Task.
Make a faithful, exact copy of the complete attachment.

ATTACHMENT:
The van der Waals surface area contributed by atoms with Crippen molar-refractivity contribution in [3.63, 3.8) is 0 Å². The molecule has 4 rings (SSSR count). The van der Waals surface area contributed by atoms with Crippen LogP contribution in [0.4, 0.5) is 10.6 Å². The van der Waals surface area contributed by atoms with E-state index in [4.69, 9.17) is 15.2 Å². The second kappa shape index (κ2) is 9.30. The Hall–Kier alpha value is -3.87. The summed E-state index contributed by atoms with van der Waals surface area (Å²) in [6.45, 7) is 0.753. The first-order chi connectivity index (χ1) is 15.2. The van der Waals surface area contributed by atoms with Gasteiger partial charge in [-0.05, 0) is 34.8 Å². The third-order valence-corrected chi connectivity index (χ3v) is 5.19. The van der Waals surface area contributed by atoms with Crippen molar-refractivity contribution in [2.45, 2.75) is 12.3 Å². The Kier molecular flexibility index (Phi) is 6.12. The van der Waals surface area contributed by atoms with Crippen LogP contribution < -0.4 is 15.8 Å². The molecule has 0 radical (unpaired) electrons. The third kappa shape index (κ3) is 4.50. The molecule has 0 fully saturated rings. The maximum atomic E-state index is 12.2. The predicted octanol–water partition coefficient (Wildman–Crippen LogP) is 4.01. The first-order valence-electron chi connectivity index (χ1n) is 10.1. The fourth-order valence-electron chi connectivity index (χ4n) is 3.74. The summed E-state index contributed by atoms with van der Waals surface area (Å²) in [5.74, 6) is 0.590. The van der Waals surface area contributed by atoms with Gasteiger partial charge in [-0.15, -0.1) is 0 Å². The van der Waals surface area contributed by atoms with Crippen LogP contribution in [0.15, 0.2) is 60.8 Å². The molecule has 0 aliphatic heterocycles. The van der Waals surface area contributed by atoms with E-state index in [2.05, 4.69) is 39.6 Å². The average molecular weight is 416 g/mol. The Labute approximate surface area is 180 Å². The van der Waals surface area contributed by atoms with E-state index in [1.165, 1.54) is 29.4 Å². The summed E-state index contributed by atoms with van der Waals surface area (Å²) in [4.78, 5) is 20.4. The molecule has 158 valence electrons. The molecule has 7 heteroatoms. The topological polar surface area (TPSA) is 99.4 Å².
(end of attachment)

The van der Waals surface area contributed by atoms with Crippen molar-refractivity contribution in [3.63, 3.8) is 0 Å². The molecule has 4 rings (SSSR count). The van der Waals surface area contributed by atoms with Crippen LogP contribution in [0.4, 0.5) is 10.6 Å². The van der Waals surface area contributed by atoms with E-state index in [4.69, 9.17) is 15.2 Å². The second kappa shape index (κ2) is 9.30. The Hall–Kier alpha value is -3.87. The summed E-state index contributed by atoms with van der Waals surface area (Å²) in [6.45, 7) is 0.753. The first-order chi connectivity index (χ1) is 15.2. The van der Waals surface area contributed by atoms with Gasteiger partial charge in [-0.05, 0) is 34.8 Å². The third-order valence-corrected chi connectivity index (χ3v) is 5.19. The van der Waals surface area contributed by atoms with Crippen molar-refractivity contribution in [2.45, 2.75) is 12.3 Å². The Kier molecular flexibility index (Phi) is 6.12. The van der Waals surface area contributed by atoms with Crippen LogP contribution < -0.4 is 15.8 Å². The molecule has 0 radical (unpaired) electrons. The third kappa shape index (κ3) is 4.50. The molecule has 0 fully saturated rings. The maximum atomic E-state index is 12.2. The predicted octanol–water partition coefficient (Wildman–Crippen LogP) is 4.01. The first-order valence-electron chi connectivity index (χ1n) is 10.1. The fourth-order valence-electron chi connectivity index (χ4n) is 3.74. The summed E-state index contributed by atoms with van der Waals surface area (Å²) in [5.74, 6) is 0.590. The van der Waals surface area contributed by atoms with Gasteiger partial charge in [-0.15, -0.1) is 0 Å². The van der Waals surface area contributed by atoms with Crippen LogP contribution in [0.15, 0.2) is 60.8 Å². The molecule has 0 aliphatic heterocycles. The van der Waals surface area contributed by atoms with E-state index in [2.05, 4.69) is 39.6 Å². The average molecular weight is 416 g/mol. The Labute approximate surface area is 180 Å². The van der Waals surface area contributed by atoms with E-state index in [1.165, 1.54) is 29.4 Å². The summed E-state index contributed by atoms with van der Waals surface area (Å²) in [4.78, 5) is 20.4. The molecule has 158 valence electrons. The molecule has 7 heteroatoms. The topological polar surface area (TPSA) is 99.4 Å².